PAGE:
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Internal battles present hurdles in Jefferson County’s response to lawsuit

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To resolve allegations that have rocked Jefferson County’s law enforcement department, administrators and lawmakers will have to reach what has proven in recent years to be an elusive goal: working in harmony with Sheriff John P. Burns.

That hypothetical harmony will be put to the test today, when the Board of Legislators meets to discuss the matter, probably behind closed doors.

“I’m telling my legislators that regardless of what problems you might think you have with the sheriff, put them aside,” said Chairwoman Carolyn D. Fitzpatrick, R-Watertown. “We’ve got some tough issues. We’re all under the county roof; let’s all work together.”

Mrs. Fitzpatrick said she and Mr. Burns have been trying to meet more frequently.

Legislator Michael J. Docteur, R-Cape Vincent, echoed Mrs. Fitzpatrick’s get-along sentiment.

“It’s in best interest of the Legislature to work with the Sheriff’s Department to resolve all issues, and it’s in the best interest of the Sheriff’s Department to work with the Legislature,” he said. “We have the same constituents that we’re serving. Public health and safety are the No. 1 concern for the Legislature and for the Sheriff’s Department.”

Last week, sheriff’s Deputy Krystal G. Rice alleged in a $50 million lawsuit that Detective Steven C. Cote “exploited” her in 2006 by taking topless photographs of her for use in an online pedophile sting — photographs that no longer can be accounted for, she says. Mr. Cote, Mr. Burns and a supervisor who allegedly knew about the photographs are named as defendants in the state Supreme Court lawsuit.

Now it’s up to the county’s legal team, with the input of the Board of Legislators, to figure out what’s next. Several legislators have privately discussed the possibility of an independent investigation into the conduct at the Sheriff’s Department to answer the question of who knew what, and when, and whether any criminal activity took place.

Set against the backdrop of those allegations are years of nearly open hostility between the Sheriff’s Department and the county’s administration and Board of Legislators. Disagreements have ranged from the bureaucratic to the janitorial; some have prompted attempts by the Sheriff’s Department to seek criminal charges against top county officials.

Even procuring a boat — a new, 24-foot Boston whaler that the state would lend the Sheriff’s Department, gratis, to patrol Lake Ontario — became complicated earlier this month. The Legislature tabled a resolution to accept it because the Sheriff’s Department did not provide the county’s legal team with a contract for the boat nor outline how the boat would be insured.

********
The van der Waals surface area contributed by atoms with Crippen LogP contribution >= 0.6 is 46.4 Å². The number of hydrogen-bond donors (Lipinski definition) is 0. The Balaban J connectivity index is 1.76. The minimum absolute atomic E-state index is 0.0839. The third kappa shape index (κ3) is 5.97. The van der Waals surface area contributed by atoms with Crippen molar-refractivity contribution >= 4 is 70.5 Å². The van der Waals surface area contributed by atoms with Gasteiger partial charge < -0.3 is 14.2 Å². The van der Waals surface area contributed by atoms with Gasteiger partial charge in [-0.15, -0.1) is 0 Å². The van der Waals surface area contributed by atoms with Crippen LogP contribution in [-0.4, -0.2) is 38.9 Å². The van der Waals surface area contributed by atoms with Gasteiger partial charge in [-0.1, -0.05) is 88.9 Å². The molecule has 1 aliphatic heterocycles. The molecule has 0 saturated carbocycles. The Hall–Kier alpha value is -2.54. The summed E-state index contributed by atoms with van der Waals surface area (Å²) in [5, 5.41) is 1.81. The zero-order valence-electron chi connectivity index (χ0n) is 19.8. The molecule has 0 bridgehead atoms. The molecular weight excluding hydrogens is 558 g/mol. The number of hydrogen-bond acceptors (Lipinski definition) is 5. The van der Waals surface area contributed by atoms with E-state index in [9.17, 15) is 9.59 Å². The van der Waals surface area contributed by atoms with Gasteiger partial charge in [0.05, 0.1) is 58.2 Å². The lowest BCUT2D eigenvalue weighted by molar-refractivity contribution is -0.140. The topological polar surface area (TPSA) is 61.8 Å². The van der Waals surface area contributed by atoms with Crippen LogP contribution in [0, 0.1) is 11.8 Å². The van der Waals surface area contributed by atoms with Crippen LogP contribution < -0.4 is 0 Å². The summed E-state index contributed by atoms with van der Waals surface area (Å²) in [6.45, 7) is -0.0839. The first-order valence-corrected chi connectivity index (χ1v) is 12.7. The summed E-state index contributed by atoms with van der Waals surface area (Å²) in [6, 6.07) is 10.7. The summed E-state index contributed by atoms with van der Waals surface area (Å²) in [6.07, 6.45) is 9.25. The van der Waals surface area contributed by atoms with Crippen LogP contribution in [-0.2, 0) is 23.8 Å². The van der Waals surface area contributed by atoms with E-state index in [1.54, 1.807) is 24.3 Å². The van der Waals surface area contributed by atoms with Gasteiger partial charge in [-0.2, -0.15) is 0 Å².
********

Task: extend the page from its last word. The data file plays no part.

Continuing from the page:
The sheriff, like the members of the Board of Legislators, is an elected official. A Democrat, he was first elected in 2002, and won a third four-year term in 2010.

Mr. Burns says the Board of Legislators has only the power to set the department’s budget. Some county legislators and administrators disagree, saying they’re responsible for other oversight matters.

For example, in March, County Administrator Robert F. Hagemann III emailed Mr. Burns with a request for him to “update everyone with regards to how your budgeted sheriff patrol staff are currently assigned.” Mr. Burns responded by asking why his department was singled out. He told Mr. Hagemann, in an email that county legislators also received, that he would release a statement to the media about the matter. Mr. Burns did not end up releasing a statement.

Mr. Hagemann was appointed by a vote of the Board of Legislators, and runs the day-to-day affairs of the county. He was hired in 1996.

In 2008, a detective in the sheriff’s office recommended criminal charges against Mr. Hagemann after complaints of animal cruelty at the county’s dog shelter. District Attorney Cindy F. Intschert ruled against filing charges.

The detective who sought charges against Mr. Hagemann was Mr. Cote, the same man named in Ms. Rice’s lawsuit.

Mr. Hagemann declined to talk about the previous dust-ups, arguing that they’re irrelevant to the matter at hand.

“I clearly see the issue of the day being removed from any sort of ongoing operational issues that might have surfaced,” Mr. Hagemann said. “Our focus is to work with the county attorney to address the accusations of the lawsuit. That’s it. I don’t see the connection in any way, shape or form of the two.”

Disagreements also have surfaced about whose responsibility it is to clean the building where the Sheriff’s Department is housed.

And a comment during the 2011 elections by Legislator Robert D. Ferris, R-Watertown, owner of Big Apple Music, about expanding the jail was met with this stern rebuke from Mr. Burns: Mr. Ferris “should stick to selling car stereos instead of micromanaging the Jefferson County jail.”

On the recent lawsuit against the department, Mr. Ferris said he had confidence in the Sheriff’s Department.

“I have full faith in the Sheriff’s Department, that they’ll get to the end of it,” he said.

Mr. Burns did not respond to requests for comment on Monday.

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